3. Jane Steele by Lyndsay Faye– I think I’ve mentioned this book before. Think Jane Eyre meets Dexter. Jane Steele, much like her counterpart, is “poor, obscure, plain and little.” She’s not heartless but sometimes she has to do some bad things. It’s usually for a good reason. When she falls for her employer, Mr. Thornfield, she gets in over her head trying to reconcile her past and future. 

    Reader, I murdered him….”

  4. A Little Life by Hana Yanagihara – I put this on my TBR list for this summer and I got to it sooner than I thought I would! It’s not an easy book. It asks a lot of readers. But it gives a lot too, in terms of beautiful language (some sentences I’d just read over to experience them again) and characters you care about in spite of their faults. It’s about Jude St. Francis, who survives a childhood of horrific abuse to find success as an adult. At least outwardly. He has adoptive parents, a thriving career, great friends, but he can’t accept that he’s deserving of any of it. He waits for the day that everyone else realizes it too.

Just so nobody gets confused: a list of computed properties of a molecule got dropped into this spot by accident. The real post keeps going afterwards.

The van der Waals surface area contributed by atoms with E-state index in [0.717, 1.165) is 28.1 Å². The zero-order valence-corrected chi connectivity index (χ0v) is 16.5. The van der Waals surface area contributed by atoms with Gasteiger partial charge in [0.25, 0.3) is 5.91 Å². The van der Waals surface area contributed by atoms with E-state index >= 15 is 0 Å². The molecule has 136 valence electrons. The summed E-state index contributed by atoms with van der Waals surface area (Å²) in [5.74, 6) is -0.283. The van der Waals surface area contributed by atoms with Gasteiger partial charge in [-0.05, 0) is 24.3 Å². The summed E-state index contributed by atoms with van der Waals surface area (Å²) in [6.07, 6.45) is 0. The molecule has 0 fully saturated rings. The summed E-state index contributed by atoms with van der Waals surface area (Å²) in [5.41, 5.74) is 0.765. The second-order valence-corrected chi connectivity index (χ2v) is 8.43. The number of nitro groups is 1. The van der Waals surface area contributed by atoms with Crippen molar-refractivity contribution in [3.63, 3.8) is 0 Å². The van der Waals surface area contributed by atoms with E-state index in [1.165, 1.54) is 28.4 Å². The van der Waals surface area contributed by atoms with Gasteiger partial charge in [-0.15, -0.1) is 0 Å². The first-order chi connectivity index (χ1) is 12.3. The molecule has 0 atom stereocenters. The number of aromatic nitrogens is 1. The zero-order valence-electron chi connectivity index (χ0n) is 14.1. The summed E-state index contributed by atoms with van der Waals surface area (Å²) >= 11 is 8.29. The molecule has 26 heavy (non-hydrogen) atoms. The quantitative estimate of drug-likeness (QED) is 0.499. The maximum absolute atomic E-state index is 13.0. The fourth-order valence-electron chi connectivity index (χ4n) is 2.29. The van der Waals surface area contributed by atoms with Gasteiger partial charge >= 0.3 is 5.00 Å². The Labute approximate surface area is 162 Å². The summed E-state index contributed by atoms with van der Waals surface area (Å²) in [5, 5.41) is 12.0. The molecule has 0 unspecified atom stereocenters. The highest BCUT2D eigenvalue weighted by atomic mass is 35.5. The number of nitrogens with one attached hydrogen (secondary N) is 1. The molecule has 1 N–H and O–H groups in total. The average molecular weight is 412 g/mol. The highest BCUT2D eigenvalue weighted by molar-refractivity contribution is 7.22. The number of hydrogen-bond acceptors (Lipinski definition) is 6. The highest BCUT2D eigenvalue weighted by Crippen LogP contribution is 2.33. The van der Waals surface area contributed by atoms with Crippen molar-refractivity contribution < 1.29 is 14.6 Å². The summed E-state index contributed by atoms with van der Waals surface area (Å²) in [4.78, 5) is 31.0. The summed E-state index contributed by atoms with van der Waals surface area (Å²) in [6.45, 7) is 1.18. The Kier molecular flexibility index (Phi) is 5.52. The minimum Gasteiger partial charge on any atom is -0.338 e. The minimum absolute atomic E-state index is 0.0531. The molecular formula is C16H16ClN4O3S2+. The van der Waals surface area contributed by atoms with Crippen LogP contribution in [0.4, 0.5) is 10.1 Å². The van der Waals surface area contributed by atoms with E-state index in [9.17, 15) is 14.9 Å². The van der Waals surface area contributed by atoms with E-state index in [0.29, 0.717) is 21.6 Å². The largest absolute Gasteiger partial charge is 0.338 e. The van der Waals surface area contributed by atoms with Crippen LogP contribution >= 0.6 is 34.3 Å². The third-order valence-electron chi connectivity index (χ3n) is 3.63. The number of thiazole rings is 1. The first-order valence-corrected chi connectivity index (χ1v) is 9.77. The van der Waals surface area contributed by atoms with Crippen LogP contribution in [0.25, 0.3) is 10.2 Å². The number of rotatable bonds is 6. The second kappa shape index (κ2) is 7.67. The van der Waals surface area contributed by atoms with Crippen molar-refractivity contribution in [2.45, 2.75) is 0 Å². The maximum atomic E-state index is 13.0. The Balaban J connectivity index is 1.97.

“He had looked at Jude, then, and had felt that same sensation he sometimes did when he thought, really thought of Jude and what his life had been: a sadness, he might have called it, but it wasn’t a pitying sadness; it was a larger sadness, one that seemed to encompass all the poor striving people, the billions he didn’t know, all living their lives, a sadness that mingled with a wonder and awe at how hard humans everywhere tried to live, even when their days were so very difficult, even when their circumstances were so wretched. Life is so sad, he would think in those moments. It’s so sad, and yet we all do it.”